The front page of the Boston Globe, April 10,2013 had an article by Liz Kowalczyk, “Airing Medical Mistakes.” http://bostonglobe.com/lifestyle/health-wellness/2013/04/09/brigham-and-women-publishes-stories-medical-errors-focus-staff-attention-solutions/heFVdgGnLc2O9QqL1eiMnN/story.html
Thank you Liz! This is a great article about the steps Brigham and Women’s Hospital in Boston has taken to come out of the closet about medical errors. The hospital started a staff only intranet newsletter called, Safety Matters, that addresses safety issues and describes medical errors. Names are anonymous but the actual event is real. I applaud the action of opening the door to understanding and transparency.
Medical mistakes take a toll on both the patient and medical staff. In the past, what most patients have experienced is a wall of silence and a quest for answers. Hospitals have in the past circled the wagons and rarely acknowledged publicly or to the patient any responsibility. Often, the only vehicle for a patient to discover what really happened was to file a lawsuit. To add insult to injury, hospitals had no qualms about sending patients bills after a medical error.
Patients, doctors and nurses all suffer when a medical mistake occurs. Doctors have had to live in silence with no where to turn. The article quotes the Chief Executive, Dr Elizabeth Nabel who stated “ one of her goals is to create a more open culture around errors, in which staff can report them and seek help without shame.” It is a bold move and one she takes personally. Dr Nabel last year, spoke to the medical staff and nurses about her own medical error many years ago and her struggle and shame. That takes courage and commitment to wanting real change around medical error reporting.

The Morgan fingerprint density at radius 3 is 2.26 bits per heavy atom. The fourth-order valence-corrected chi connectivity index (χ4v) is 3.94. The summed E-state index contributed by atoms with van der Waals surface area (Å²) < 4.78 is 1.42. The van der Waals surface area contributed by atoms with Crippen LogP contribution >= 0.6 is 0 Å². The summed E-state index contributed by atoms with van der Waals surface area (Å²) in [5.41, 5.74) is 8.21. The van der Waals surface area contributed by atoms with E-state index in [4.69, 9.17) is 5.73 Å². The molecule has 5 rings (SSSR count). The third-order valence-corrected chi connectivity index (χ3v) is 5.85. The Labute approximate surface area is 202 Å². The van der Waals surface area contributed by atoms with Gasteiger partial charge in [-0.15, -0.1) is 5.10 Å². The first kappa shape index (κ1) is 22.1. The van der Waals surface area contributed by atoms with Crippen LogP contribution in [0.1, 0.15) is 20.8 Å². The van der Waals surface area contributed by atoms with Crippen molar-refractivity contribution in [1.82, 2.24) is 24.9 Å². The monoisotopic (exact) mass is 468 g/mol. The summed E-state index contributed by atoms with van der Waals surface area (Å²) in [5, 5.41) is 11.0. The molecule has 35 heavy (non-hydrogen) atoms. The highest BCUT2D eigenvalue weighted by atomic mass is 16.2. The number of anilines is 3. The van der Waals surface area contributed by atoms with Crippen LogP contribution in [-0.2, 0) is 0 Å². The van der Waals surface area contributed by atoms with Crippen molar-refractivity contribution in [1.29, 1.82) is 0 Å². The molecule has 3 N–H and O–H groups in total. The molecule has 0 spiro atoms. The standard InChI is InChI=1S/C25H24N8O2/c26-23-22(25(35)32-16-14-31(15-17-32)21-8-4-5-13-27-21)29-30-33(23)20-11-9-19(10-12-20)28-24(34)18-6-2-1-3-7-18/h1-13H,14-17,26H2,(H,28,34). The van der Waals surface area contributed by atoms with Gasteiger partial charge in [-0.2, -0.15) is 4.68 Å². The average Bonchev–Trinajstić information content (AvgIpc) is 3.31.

I believe the ability to be transparent is a direct result of the push by the patient safety movement, doctors speaking more openly about the issues and the new Maaschusetts law enacted in January 2012. The law allows doctors to apologize in the hospital for a medical mistake without fear of it being used in a lawsuit. This law has the potential to help both patient and doctor/nurse.
The article also spoke to policy changes that have occurred and are identified in the newsletter. That is remarkable because often an error occurs, the policy changes but the patient doesn’t know nor does much of the staff. It is important to openly explain the source and reason for a policy change. If a patient is injured due to a medical error, and a policy is changed because of the event, it can be very healing to know the error was not swept under the rug.
I had a client who had a surgery to remove an unknown object from the abdomen. No one knew how it got there (really, it was not from a previous surgery or ingested). My client had requested the object to be saved so the appropriate research could be done to find out how it had gotten into the abdomen wall. Two events occurred. Not all the object was removed nor was the object saved. Pathology threw away the object. My client doesn’t remember being told the object was not completely removed and ended up with an infection. He was also being billed.
I contacted risk management at the small hospital outside of Boston. I had written a letter explaining the object had been thrown away, not being informed the object was not completely removed and the receiving of bills. The response I received was confrontational and icy. I was surprised because my letter was not accusatory but asking for a dialogue. There were several phone calls and then silence for about 6 weeks.
During this time, the bills were dismissed and a policy was changed. My client or I were never contacted except that no more bills were sent. I only found out about the policy change because the risk management director mistakenly called my number and I asked what was happening. The policy for surgical removal of objects and the pathology department’s responsiblity was changed to include how to manage patient requests. New systems were put in place to ensure communications between departments. My question to the director was why wasn’t this commnicated.
The experience with this client is one I have often with hospitals and the risk management departments. Stone walling and non communication. That is why I am glad to read that Brigham is slowly opening the door to communication and acknowledging medical mistakes in a public forum. My suggestion is to now engage patients in the process. Use the consumer board that the law also states hospitals must have.